Own any of these retro video games? They might be worth thousands

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It's time to visit the attic and dust off your old SNES and Nintendo 64 cartridges.

A study looking into the value of retro video games has revealed that former players of retro games consoles could be sitting on a small fortune.

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First editions of Final Fantasy and Donkey Kong 64 could be worth over £2000, according to the study carried out by smart phone blogger mobiles.co.uk

Rise in consumer nostalgia

The blog revealed a surge in interest in retro video games, as console retailers look to capitalise on player nostalgia with re-releases of classic consoles such as the Commodore 64 and the NES.

A first edition of Final Fantasy (1987) for the NES is the most sought after game, with a recent listing of a new and sealed copy being listed on Ebay for £3966.25.

A new and sealed copy of Donkey Kong 64 (1998) was also recently listed on Ebay for £2999.99.

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An original copy of Crash Bandicoot is valued at £179.95 (Photo: Naughty Dog)

An original copy of Gameboy puzzle game Tetris (1989) recently fetched £999.99, while a copy of Nintendo 64 classic Goldeneye was listed for £499.99.

Meanwhile, a collector's edition of Sonic the Hedgehog (1993) for Sega CD was listed for £250.00.

Other retro games valued more than £100.00 include Spyro, Crash Bandicoot and Super Smash Bros.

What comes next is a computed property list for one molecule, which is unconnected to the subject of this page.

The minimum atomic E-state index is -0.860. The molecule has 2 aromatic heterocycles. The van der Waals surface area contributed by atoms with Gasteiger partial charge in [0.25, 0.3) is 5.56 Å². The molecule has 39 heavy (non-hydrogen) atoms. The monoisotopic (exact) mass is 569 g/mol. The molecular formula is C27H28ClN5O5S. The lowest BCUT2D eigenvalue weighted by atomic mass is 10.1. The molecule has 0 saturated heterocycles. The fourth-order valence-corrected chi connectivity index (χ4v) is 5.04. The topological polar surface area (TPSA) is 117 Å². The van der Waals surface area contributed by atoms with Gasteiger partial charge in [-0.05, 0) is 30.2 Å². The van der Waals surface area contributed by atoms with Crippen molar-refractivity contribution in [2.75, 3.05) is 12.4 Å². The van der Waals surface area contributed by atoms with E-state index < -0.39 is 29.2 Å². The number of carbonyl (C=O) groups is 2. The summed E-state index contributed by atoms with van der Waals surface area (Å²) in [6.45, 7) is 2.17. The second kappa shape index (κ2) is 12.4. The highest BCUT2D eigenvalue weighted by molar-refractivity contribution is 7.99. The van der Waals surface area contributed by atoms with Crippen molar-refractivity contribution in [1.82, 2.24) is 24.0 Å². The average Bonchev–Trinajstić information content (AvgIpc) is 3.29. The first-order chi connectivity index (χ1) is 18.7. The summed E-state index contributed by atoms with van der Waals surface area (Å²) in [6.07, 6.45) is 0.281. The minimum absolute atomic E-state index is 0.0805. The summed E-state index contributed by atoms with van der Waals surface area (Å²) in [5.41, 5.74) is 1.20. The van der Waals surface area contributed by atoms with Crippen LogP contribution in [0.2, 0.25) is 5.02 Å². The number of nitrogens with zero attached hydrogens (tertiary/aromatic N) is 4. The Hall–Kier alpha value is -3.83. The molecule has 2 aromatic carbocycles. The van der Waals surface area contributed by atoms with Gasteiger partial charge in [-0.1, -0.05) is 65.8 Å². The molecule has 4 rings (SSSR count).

Retro video games recently listed on Ebay

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The most sought after retro video games (Photo: mobiles.co.uk)

Why the rise in retro gaming?

Speaking to mobiles.co.uk, Michael Cox, the owner of Konbo Arcade Café in Edinburgh explained the resurgence in certain video games.

“For those who experienced the games when they first came out, there’s a level of nostalgia that makes retro games initially appealing.

"But, it goes beyond that as nostalgia is short lived. So, it’s only the true quality games that have lasting appeal – that and the charm - you remember what made the game so enjoyable in the first place”

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Meanwhile, Jack Waller, a retor game player from London suggests the challenge of old video games are behind their appeal.

"A lot of current generation games tend to want mass appeal so have a lot of support to help you learn to play. But, back in the 80’s/90’s that wasn’t the case.

"You would just put the game in and off you went, and if you weren’t very good, after three lives you’d have to start all over again! There was a massive replay value that pushed you to get better every time.”

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